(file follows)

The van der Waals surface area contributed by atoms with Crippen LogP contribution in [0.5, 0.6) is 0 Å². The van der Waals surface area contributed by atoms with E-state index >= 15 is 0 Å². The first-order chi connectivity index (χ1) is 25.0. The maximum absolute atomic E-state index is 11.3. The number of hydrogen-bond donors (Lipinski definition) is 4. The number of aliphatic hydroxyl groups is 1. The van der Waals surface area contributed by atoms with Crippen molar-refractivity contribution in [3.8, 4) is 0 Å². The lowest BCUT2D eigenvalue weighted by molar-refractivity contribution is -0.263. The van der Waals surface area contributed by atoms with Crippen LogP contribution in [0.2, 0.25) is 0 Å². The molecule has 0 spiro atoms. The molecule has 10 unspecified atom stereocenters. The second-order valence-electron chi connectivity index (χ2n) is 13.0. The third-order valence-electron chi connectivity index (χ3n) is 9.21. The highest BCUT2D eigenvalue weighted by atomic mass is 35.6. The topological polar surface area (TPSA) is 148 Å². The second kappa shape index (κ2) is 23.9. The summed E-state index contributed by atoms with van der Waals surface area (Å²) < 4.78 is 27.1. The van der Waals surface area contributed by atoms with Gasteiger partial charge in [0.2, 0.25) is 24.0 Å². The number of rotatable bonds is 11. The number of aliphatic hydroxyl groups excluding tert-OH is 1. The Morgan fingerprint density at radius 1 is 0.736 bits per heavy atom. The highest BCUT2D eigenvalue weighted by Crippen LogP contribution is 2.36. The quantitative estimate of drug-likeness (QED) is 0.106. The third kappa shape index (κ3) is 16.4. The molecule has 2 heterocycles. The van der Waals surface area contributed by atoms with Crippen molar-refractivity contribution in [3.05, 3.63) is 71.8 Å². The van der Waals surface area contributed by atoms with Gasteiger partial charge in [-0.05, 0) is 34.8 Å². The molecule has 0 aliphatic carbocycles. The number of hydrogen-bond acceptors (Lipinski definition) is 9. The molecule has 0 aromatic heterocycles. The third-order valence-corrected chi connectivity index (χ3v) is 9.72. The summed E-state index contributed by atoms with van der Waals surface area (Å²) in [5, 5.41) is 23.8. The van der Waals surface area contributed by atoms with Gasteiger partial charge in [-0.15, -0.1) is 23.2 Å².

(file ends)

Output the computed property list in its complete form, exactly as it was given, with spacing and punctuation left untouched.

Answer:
The van der Waals surface area contributed by atoms with Crippen LogP contribution in [0.5, 0.6) is 0 Å². The van der Waals surface area contributed by atoms with E-state index >= 15 is 0 Å². The first-order chi connectivity index (χ1) is 25.0. The maximum absolute atomic E-state index is 11.3. The number of hydrogen-bond donors (Lipinski definition) is 4. The number of aliphatic hydroxyl groups is 1. The van der Waals surface area contributed by atoms with Crippen molar-refractivity contribution in [3.8, 4) is 0 Å². The lowest BCUT2D eigenvalue weighted by molar-refractivity contribution is -0.263. The van der Waals surface area contributed by atoms with Crippen LogP contribution in [0.2, 0.25) is 0 Å². The molecule has 0 spiro atoms. The molecule has 10 unspecified atom stereocenters. The second-order valence-electron chi connectivity index (χ2n) is 13.0. The third-order valence-electron chi connectivity index (χ3n) is 9.21. The highest BCUT2D eigenvalue weighted by atomic mass is 35.6. The topological polar surface area (TPSA) is 148 Å². The second kappa shape index (κ2) is 23.9. The summed E-state index contributed by atoms with van der Waals surface area (Å²) < 4.78 is 27.1. The van der Waals surface area contributed by atoms with Gasteiger partial charge in [0.2, 0.25) is 24.0 Å². The number of rotatable bonds is 11. The number of aliphatic hydroxyl groups excluding tert-OH is 1. The Morgan fingerprint density at radius 1 is 0.736 bits per heavy atom. The highest BCUT2D eigenvalue weighted by Crippen LogP contribution is 2.36. The quantitative estimate of drug-likeness (QED) is 0.106. The third kappa shape index (κ3) is 16.4. The molecule has 2 heterocycles. The van der Waals surface area contributed by atoms with Crippen molar-refractivity contribution in [3.05, 3.63) is 71.8 Å². The van der Waals surface area contributed by atoms with Gasteiger partial charge in [-0.05, 0) is 34.8 Å². The molecule has 0 aliphatic carbocycles. The number of hydrogen-bond acceptors (Lipinski definition) is 9. The molecule has 0 aromatic heterocycles. The third-order valence-corrected chi connectivity index (χ3v) is 9.72. The summed E-state index contributed by atoms with van der Waals surface area (Å²) in [5, 5.41) is 23.8. The van der Waals surface area contributed by atoms with Gasteiger partial charge in [-0.15, -0.1) is 23.2 Å².